This review was produced for the elective M.A. course: Shakespeare on Stage and Screen. For more information click here
Review of Hamlet (directed by Yavor Gurdev) at the Ivan Vazov National Theatre (January 15, 2014) and Wittenberg Revisited (directed by Ivan Dobchev) at the Theatre Laboratory Sfumato (January 20, 2014)
William Shakespeare’s Hamlet is by far the most read, studied, translated, adapted for the stage and influential play worldwide and specifically in Bulgaria. The contemporary Sofia theatre repertoire includes two quiet similar and at the same time strikingly different in their approach, style and final impact versions of “Hamlet”. Yavor Gurdev and Ivan Dobchev, the Ivan Vazov National Theatre and the Theatre Laboratory Sfumato have given the public two opportunities to remember and think again about Hamlet’s dilemma.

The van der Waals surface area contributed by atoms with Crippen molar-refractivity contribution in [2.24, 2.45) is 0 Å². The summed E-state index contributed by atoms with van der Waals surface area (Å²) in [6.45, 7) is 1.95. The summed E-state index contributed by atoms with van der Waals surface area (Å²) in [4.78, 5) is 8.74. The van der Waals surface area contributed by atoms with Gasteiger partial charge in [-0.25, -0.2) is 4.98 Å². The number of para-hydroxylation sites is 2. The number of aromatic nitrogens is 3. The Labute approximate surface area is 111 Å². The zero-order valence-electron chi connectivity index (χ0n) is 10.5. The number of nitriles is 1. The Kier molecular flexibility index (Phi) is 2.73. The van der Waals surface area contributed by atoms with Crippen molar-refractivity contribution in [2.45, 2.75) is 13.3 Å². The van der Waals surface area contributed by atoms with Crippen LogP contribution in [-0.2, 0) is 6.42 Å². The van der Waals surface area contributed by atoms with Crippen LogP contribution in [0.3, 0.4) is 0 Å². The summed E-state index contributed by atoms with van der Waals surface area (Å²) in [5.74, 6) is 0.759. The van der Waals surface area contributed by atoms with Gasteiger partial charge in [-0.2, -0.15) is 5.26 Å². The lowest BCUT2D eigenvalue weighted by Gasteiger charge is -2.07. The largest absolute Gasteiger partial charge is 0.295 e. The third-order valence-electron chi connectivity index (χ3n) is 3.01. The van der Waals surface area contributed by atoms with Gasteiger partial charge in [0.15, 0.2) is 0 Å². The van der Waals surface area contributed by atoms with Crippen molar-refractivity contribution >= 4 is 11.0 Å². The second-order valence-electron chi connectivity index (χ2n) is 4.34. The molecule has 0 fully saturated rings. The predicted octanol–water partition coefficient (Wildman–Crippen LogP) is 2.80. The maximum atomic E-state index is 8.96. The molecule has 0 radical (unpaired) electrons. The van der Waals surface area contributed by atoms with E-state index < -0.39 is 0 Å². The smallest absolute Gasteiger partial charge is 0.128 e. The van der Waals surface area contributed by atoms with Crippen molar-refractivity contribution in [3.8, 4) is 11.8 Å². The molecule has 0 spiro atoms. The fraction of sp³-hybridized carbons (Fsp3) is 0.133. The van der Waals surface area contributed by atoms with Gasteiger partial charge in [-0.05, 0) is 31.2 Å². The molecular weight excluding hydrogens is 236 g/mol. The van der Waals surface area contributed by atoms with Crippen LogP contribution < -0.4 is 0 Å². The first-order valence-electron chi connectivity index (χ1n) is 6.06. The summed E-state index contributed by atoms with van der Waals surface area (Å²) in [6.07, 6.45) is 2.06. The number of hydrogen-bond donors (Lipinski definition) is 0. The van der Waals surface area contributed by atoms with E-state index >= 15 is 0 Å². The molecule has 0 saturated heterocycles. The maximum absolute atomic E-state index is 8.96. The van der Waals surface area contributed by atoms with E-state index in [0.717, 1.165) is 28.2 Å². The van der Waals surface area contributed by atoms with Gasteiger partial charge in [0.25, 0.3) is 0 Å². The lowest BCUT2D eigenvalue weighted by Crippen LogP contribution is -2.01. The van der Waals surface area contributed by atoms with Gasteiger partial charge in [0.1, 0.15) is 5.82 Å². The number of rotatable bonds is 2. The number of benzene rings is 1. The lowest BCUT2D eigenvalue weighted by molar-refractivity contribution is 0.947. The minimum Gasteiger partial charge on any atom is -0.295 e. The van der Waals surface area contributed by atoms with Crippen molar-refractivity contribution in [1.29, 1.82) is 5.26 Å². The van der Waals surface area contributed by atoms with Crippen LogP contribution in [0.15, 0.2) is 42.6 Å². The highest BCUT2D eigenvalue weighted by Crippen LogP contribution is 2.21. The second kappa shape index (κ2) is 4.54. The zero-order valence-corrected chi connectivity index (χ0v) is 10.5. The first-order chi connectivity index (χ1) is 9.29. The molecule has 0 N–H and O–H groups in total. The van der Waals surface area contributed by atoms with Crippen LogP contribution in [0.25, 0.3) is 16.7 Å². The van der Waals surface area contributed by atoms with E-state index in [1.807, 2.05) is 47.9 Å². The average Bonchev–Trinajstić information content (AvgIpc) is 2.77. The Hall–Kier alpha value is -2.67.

Yavor Gurdev’s Hamlet